I am not one of those people.
I do an online fortnightly grocery shop but it seems to consist almost exclusively of loo paper and washing powder - the consumption of both seems to have increased exponentially since my boyfriend moved in. This shop, however, never seems to contain the ingredients for one complete meal, let alone a week's worth and is supplemented by daily trips to one of the supermarkets on the way home from work.
Sometimes it's supplemented by two trips to the supermarket if I remember in between supermarkets that I've forgotten something.
For me, this isn't so much of a problem as I would quite happily eat pasta every night. Or at least every night that I wasn't eating pizza. My obsession with collecting random pasta shapes also means that it's one of the few ingredients that I'm not likely to ever run out of.
Sadly my boyfriend is one of those people who hates eating the same, or even similar, meals for consecutive nights. He's the type of person who will say that we can't have a risotto that night because we had egg fried rice the night before. Even though they are completely different rice dishes and actually the idea of a risotto that tastes like egg fried rice makes me feel slightly nauseous.
I have to try and sneak in my pasta fixes when I can therefore. I was working from home the other Friday and came across a couple of packets of buffalo mince that I'd bought on a whim. I decided to turn them into a bolognese-style ragu with some slightly past their best cherry tomatoes and a dash of red wine. I enjoyed a giant plate of pasta and ragu for lunch and then turned the rest of it into a lasagne that we enjoyed the next day. Two pasta hits in two days? I know how to work the system.
You obviously don't have to use buffalo mince for this ragu - I use pretty much the same method with other ground meat. Buffalo meat does have the advantage of being lower in fat than regular beef and just as tasty. Another note, I like my ragu with plenty of tomato (which has the added advantage of bulking the sauce out a a bit healthily and cheaply) but if you're not such a fan, feel free to use only one can of chopped tomatoes. And you can leave out the cherry tomatoes too. I won't judge you (much).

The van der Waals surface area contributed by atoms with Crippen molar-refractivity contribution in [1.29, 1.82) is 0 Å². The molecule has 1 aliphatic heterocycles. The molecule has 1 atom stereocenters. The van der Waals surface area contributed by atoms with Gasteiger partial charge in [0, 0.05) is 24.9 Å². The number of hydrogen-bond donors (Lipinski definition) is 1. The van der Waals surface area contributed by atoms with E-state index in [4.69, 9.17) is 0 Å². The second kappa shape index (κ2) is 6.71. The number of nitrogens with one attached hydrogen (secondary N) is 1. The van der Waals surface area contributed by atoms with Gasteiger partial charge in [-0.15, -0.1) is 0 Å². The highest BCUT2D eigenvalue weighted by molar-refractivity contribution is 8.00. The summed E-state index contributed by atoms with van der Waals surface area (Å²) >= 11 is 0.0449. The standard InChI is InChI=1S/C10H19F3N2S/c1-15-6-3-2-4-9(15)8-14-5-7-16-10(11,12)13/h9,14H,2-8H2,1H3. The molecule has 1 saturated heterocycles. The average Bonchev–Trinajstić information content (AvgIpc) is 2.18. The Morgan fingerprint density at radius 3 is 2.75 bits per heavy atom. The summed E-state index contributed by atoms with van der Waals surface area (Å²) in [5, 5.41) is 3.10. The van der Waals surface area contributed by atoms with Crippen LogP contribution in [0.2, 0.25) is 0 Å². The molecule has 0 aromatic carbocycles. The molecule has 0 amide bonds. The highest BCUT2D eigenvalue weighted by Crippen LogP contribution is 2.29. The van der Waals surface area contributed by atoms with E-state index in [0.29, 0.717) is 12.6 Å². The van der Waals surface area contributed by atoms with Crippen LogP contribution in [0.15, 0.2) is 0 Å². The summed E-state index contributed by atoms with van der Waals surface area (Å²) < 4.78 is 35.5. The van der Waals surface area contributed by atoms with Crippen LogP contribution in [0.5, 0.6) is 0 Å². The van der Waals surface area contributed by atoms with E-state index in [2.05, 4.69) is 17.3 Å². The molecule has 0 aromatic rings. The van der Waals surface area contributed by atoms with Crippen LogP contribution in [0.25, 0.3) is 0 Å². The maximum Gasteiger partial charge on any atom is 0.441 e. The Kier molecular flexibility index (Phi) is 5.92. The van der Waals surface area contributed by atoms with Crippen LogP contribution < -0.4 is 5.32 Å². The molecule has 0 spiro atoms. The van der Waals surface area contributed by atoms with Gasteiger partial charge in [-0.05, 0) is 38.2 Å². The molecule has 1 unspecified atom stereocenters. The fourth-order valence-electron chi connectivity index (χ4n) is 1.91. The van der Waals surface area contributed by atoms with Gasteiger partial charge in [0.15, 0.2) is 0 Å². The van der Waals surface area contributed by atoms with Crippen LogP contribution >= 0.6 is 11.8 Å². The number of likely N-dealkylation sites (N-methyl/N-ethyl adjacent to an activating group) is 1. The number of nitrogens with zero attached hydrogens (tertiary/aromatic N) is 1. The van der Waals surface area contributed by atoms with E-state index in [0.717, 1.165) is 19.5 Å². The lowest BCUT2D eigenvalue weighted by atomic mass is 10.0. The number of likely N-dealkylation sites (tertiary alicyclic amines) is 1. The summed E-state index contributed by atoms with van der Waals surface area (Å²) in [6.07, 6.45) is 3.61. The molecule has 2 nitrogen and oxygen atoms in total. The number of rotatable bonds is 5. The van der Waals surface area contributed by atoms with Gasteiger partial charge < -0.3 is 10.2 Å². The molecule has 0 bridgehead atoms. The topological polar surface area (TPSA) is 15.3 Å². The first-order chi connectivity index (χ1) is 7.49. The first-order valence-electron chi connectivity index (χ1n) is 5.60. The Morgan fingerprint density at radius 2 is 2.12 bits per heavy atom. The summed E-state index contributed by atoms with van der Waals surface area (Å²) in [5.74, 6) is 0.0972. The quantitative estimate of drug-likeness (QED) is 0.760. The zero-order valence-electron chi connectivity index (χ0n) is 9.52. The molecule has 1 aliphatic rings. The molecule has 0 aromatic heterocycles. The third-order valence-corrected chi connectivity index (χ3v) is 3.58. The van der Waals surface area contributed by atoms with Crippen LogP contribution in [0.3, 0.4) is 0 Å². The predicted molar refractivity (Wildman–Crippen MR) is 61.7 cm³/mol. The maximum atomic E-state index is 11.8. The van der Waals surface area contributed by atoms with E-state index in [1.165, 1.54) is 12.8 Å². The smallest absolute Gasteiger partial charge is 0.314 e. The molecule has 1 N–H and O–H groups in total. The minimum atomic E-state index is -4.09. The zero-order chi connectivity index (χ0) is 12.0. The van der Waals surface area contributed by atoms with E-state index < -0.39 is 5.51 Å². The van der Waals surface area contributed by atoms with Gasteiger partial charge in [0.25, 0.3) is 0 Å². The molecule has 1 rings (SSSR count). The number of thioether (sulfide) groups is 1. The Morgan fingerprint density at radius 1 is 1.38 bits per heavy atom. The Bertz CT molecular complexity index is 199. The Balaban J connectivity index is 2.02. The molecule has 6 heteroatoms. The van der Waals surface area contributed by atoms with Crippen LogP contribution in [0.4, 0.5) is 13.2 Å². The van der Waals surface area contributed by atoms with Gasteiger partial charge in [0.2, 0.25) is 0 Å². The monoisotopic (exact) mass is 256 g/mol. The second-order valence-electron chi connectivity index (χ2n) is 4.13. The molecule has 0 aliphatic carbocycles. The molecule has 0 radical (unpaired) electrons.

Buffalo raguYield: Serves 6
- 2 tablespoons of olive oil
- 600g ground buffalo meat
- 1 large onion, diced
- 2 large carrots, diced
- 1 clove of garlic, crushed
- 250ml (1 cup) red wine
- 200g cherry tomatoes
- 2 x 400g cans of chopped tomatoes
- 2 bay leaves
- 2 tablespoons of tomato puree
- Salt and pepper to taste
- A pinch of sugar
- In a large pan, heat a tablespoon of olive oil. Add the meat and fry until brown. Remove the meat from the pan and put it aside to drain (I usually put it on a couple of sheets of kitchen roll on a plate).
- Add another tablespoon of oil to the pan, heat and add the onion, carrot and garlic. Cook over a medium heat for 5-10 minutes until the onion is transluscent.
- Add the meat back to the pan, pour in the glass of wine and cook until most of the liquid has evaporated.
- Add the cherry tomatoes, chopped tomatoes, tomato puree and bay leaves, reduce the heat and simmer for at least an hour until the sauce looks rich and hearty. Have a quick taste to see if you need any salt, pepper and sugar.
- Remove the bay leaves and serve over pasta or use to make a lasagne. The sauce will also freeze well.